National Republicans spent $1 million in North Carolina. But an investigation after the election, Mayer says, showed that two “non-profits” created by Art Pope funneled additional millions into targeted races across the state.

When the surprise attacks were finished, the North Carolina House had flipped from 68-52 Democrat to 68-51-1 Republican, and the Senate had gone from 30-20 Democrat to 31-19 Republican. Then the computer specialist was instructed to create 10 congressional districts that voted 55% for John McCain – 10 of 13!

Never in history had any party been so contemptuous of the democratic process as Republicans in 2011.

In seven states where REDMAP was utilized – North Carolina, Wisconsin, Indiana, Ohio, Virginia, Michigan, Florida – Democrats got 16.4 million votes in the 2012 election for U.S. Congress; Republicans got 16.7 million. A 50-50 split, and yet Republicans elected 73, Democrats elected 34.

No, no, don’t say Democrats do the same thing. Democrats controlled the N.C. General Assembly after the 2000 census, so they drew redistricting maps. In the first election under the Democrat redistricting, in 2002, for State House of Representatives:

Votes received: GOP 1,073,000, Democrats 904,000.

Seats won: GOP 61, Democrats 59.

After the 2010 census, Republicans controlled the General Assembly, so they drew redistricting maps. In the first election under the GOP redistricting, in 2012:

Vote received: GOP 1,998,000, Democrats 1,875,000.

Seats won: GOP 77, Democrats 43.

Democrats had primitive computer programs in 2000 – but they also had scruples. If Democrats gain control of the General Assembly in 2020, and Governor Cooper is re-elected, they will push for a nonpartisan commission to handle redistricting. If maps are drawn fairly, it shouldn’t matter what color the hand is that draws them, red or blue.

Before the 2020 elections, courts will rule on the constitutionality of the GOP-drawn redistricting maps. But I’ve read that “REDMAP 2020” has a fundraising goal of $125 million. That’ll fund a lot of “strategy.”

Give Meadows a disclaimer

Citizen-Times, March 2019

The western counties of North Carolina get one representative in the U.S. House of Representatives, just one. And if Congress were a deck of cards, we drew a joker, right down to the tinkly bells on his slippers. Mark Meadows is a disgrace.

In front of the world on TV, he brings out a black lady who has planned events for the Trumps. With the poor lady standing like an exhibit behind him, Meadows says she proves that the president is not a racist. Then he lets his bruised ego run amuck when a congresswoman criticizes his little sideshow.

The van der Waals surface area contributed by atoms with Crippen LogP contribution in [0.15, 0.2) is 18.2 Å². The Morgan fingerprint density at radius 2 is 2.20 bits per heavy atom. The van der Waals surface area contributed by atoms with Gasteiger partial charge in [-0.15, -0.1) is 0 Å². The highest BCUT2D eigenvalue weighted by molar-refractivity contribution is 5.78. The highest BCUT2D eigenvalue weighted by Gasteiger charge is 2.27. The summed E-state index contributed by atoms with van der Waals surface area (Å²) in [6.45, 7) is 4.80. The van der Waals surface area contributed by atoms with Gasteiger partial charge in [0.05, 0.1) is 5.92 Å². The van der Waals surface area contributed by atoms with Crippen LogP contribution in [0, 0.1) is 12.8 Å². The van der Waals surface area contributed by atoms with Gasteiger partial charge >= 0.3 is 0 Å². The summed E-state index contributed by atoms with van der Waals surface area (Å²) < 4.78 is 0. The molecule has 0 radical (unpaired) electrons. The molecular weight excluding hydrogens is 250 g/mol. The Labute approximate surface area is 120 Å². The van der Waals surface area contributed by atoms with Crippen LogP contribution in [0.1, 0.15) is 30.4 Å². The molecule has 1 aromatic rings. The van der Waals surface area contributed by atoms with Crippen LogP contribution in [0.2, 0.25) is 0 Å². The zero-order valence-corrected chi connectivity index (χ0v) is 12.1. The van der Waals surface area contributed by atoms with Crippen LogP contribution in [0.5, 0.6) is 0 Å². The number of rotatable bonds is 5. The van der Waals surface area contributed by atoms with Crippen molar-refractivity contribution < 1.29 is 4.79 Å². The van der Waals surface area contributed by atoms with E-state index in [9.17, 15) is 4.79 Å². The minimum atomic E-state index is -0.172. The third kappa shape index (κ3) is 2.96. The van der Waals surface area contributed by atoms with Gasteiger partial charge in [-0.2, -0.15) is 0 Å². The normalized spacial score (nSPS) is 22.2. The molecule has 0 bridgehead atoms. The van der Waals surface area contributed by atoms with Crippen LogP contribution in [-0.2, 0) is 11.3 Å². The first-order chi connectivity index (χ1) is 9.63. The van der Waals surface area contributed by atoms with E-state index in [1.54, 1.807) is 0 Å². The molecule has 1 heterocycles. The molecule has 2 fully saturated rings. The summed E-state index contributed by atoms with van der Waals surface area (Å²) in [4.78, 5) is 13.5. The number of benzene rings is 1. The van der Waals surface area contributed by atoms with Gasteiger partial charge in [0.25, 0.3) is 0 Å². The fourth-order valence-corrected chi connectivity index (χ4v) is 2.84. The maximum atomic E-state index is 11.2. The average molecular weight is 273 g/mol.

I can’t read the man’s heart to know if he himself is a racist, as some allege – but I can say absolutely, without question, that he has rock-head bad judgment. He’s an embarrassment to us all.

In the future, I want a message to crawl across the bottom of the screen whenever he speaks:

“Mark Meadows represents Western North Carolina, but he is not a native of WNC. He is a real estate developer from Florida.”

Restoration specialist wanted!

Asheville DAily Planet, April 2019

Years ago, when I was young and working, I was approached by a company needing help with their name. The company’s business was house fires. They did everything necessary to return the house to its original condition, from demolition to final touches. The name of the company was Restoration Specialists.

Now as we approach fateful 2020, that’s exactly what I’m looking for in a Democratic candidate for president. I want a restoration specialist.

Our Founding Architects designed a stout form of government that withstood stormy feuds, floods of immigrants, a fiery Civil War. It stood strong because successive presidents, Congresses and courts wanted it to survive and prosper.

The Founders were hugely optimistic on the future of the nation they established. John Adams predicted it would be celebrated “from one end of this continent to the other, from this time forward forever more.” But James Madison foresaw a time when their creation could fall into irresponsible hands: “The hope is that [those elected] will be…patriotic and just, chosen due to their virtues. …But, on the other hand, the reverse could happen. People of sinister designs might wangle their way into office.”

Well, it took 230 years to come true, but now the Wangler is in the White House. Every day there’s some new outrage – making foreign policy with Russia and Saudi Arabia for their m-o-n-e-y, ignoring the Constitution’s separation of Executive and Legislative Branches, attacking our free press, threatening critics. He sees himself as head of a mom-and-pop country where he gets no guff.

The great puzzle of our time is that almost 90% of Republicans agree with him. They seem to want Trump as an authoritarian president with press and Congress muzzled on a leash. I know many Trump supporters. They’re sensible people. I understand that a lot about American isn’t working and nothing gets done in Washington. It’s tempting to wonder if Enlightenment ideas of government by the people aren’t out-of-date.

Tempting, yes – if that president were patriotic, smart, honest, truthful and informed on issues. Talk to me about an American dictator when we have a president with the character traits that Trump is famous for not having. Until then, I’m stickin’ to the Founding Fathers.

The election of 2020 will decide our direction. If American voters reelect Donald Trump, they strengthen the strongman. If they defeat him, they welcome back our democracy.

Right now, Trump’s opposition looks like fans before the big game – candidates rushing about, most of them unknown until they declare for president. They’re polishing life stories and concocting charisma. They’re teeming fish in a pond. How do we pick one?